Tuesday, July 15, 2008

"Cosmofobia" by Lucía Etxebarría

Year of publication: 2007
Genre: novel
Setting and Time: Madrid, present time (with flashbacks)
Themes: multiculturalism, love, friendship, entertainment business,

Plot: The story is set in the neighbourhood of Lavapiés, in Madrid, where many people from extremely different backgrounds live together, not without frictions. From Moroccan immigrants to former rock stars and fashion models, Etxebarria intertwines dozens of stories about love, friendship and family relationships.

Some thoughts: This is the proof that you shouldn’t judge a book by its cover. The cover of the Italian version of the novel shows the faces of people of all ethnicities and ages. From the description on the back cover, I thought this would be an amazing read: a multicultural neighbourhood in Madrid can’t be so different from a multicultural neighbourhood in Italy, I thought. Since I’ve been working with immigrants until quite recently, I thought it was a great idea to read this novel, at least to find something I’m familiar with.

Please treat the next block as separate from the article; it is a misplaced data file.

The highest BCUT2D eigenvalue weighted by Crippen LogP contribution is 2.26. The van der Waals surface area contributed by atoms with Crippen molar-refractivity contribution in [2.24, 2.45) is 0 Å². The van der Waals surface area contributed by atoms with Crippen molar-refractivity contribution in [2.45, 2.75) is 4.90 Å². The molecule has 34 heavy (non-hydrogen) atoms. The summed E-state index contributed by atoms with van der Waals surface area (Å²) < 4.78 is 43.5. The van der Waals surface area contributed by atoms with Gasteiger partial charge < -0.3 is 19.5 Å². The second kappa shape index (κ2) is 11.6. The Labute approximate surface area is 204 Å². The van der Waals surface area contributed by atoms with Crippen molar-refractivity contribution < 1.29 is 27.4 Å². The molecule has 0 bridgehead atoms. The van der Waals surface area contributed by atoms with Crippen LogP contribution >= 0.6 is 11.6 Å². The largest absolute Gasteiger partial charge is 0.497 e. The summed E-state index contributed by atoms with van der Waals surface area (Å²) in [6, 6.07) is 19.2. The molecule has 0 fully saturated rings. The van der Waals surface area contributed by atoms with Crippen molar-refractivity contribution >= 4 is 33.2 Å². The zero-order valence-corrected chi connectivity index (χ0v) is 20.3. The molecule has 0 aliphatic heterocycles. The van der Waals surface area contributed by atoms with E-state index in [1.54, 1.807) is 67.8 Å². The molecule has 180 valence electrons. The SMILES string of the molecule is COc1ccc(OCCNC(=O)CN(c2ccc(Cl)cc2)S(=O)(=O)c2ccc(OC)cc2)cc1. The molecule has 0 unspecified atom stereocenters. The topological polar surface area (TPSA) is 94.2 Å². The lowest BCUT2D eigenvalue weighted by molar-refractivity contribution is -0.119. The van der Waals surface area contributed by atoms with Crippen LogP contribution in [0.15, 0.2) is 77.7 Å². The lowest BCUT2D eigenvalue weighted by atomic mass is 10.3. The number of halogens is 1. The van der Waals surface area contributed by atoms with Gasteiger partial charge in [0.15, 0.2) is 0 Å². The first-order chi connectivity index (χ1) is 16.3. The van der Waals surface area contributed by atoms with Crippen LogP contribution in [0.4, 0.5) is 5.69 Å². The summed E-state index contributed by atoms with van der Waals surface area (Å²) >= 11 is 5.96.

At the beginning, the book is exactly as you expect it to be: Moroccan men living with Spanish women and Spanish men living with African women, all trying to find their place in Spanish society. The story of Antón, who works as a volunteer in a community centre, reminds me of my volunteer job here in Italy, so I was happy that the protagonist of the novel was Antón. Only, the protagonist of the novel is not Antón. The novel soon reveals to be an endless series of stories about people who have forlorn love stories. At the beginning the focus is on the relationships between immigrants and Spanish people, but towards the end of the book, Etxebarria forgets what the novel should be about and starts writing about former rock stars, fashion models and famous actors, telling us of the world of the rich and famous. As if we didn’t get enough of that from the television. This novel is in most parts banal and naïve; it almost feels like chick lit with the ambition to be cool (because writing of multiculturalism, à la Zadie Smith, is very cool).

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